Mattingly and his wife were one of the first families to send their kid to OCASA when they heard the school was starting in 2020. They liked what the school stood for: more one-on-one instructional time for students and a curriculum that uses student projects to prepare children for college and careers.
However, when the COVID-19 lockdown hit California and elsewhere, they pulled their son out because they found themselves able to spend time with him while they were working from home and traveling. Mattingly’s son was unable to do hands-on activities in school, which was a big selling point with OCASA.
Mattingly and his wife work remotely and travel full-time in an RV. Their son is now enrolled in an online private school, where Mattingly said he is thriving.
“We have a lot more time to spend exploring places, like national parks,” Mattingly said.
The couple also has time to get their son in front of workers in the tech industry, which he’s drawn to, for a potential internship opportunity.
Alex Zhao is the advisory student board member for the CUSD Board of Trustees. When asked his perspective on the decline in student enrollment, he also said the pandemic showed learning can happen online and not necessarily in person.
“But, of course, there is also the perspective that constantly changing conditions—especially ones caused by COVID-19—may have put families in tough situations where students perhaps do not have the means to go to traditional school, or for some other factor or reason,” Zhao said.
“One should also consider the fact that there will always be a population of students and parents who are discontented with certain district policies and have chosen to leave the district in favor of home schooling or some other schooling alternative,” he continued.
Baker said Dana Hills is in its fourth year of declining attendance and has decreased by a few hundred students overall since then. The school is projected to drop by even more next year, he said.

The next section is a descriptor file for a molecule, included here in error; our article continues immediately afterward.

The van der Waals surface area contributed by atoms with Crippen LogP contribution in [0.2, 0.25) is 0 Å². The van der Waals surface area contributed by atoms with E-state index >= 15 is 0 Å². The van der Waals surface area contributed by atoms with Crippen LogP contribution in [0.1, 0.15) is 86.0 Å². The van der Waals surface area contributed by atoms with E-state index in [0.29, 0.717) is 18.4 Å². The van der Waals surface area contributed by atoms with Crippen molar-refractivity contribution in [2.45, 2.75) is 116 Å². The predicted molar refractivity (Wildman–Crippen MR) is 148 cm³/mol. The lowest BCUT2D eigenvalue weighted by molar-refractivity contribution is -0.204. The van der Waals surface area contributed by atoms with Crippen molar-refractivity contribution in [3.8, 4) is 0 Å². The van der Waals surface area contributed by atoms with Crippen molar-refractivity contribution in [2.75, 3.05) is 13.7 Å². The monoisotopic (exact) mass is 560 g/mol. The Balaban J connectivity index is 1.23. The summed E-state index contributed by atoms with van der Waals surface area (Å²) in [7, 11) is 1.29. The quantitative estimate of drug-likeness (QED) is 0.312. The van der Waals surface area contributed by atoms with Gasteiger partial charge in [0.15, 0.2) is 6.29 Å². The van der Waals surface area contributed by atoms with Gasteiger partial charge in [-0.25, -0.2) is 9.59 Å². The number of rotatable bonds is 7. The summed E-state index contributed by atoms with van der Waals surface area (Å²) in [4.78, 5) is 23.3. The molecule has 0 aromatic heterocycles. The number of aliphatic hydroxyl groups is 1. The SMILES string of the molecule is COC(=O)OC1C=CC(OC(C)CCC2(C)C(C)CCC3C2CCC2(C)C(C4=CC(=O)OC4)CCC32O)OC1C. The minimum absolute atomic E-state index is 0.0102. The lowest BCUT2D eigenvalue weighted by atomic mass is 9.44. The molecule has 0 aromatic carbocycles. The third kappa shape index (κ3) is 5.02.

NO END IN SIGHT
Interim Superintendent Clark Hampton said the phenomenon is normal and expected, given the housing developments built within South Orange County over the years and homeowners not leaving the area after their children graduate.
For instance, what’s happened in San Clemente is expected to eventually happen in neighboring Rancho Mission Viejo, where new homes are being built.
“When you build new homes, you get a spike in enrollment,” Hampton said. “If you fast-forward 15 years from now, you will see a decrease in Esencia enrollment.”
The declining birth rate across the country adds to the trend, Hampton said.
The fall in student enrollment also mirrors an overall drop in Orange County’s population.
“Orange County’s population declined from 3,169,542 in 2021 to 3,162,245 in 2022,” a recent Orange County Community Indicators report said. “This decline, which represents less than one percent of the county population, does reflect increasing outmigration due to the county’s increasing cost of living.”
Pointing to the report, West notes that since June 2012, home prices in Orange County increased by 123%, reaching a median home price of about $1.27 million in June 2022.
“This means that an Orange County homebuyer would need a minimum qualifying income of $250,000 in the first quarter of 2022, while first-time home buyers would need a minimum qualifying income of $157,500 for a home with a median price of $1.071 million,” West said.
THE COST OF ENROLLMENT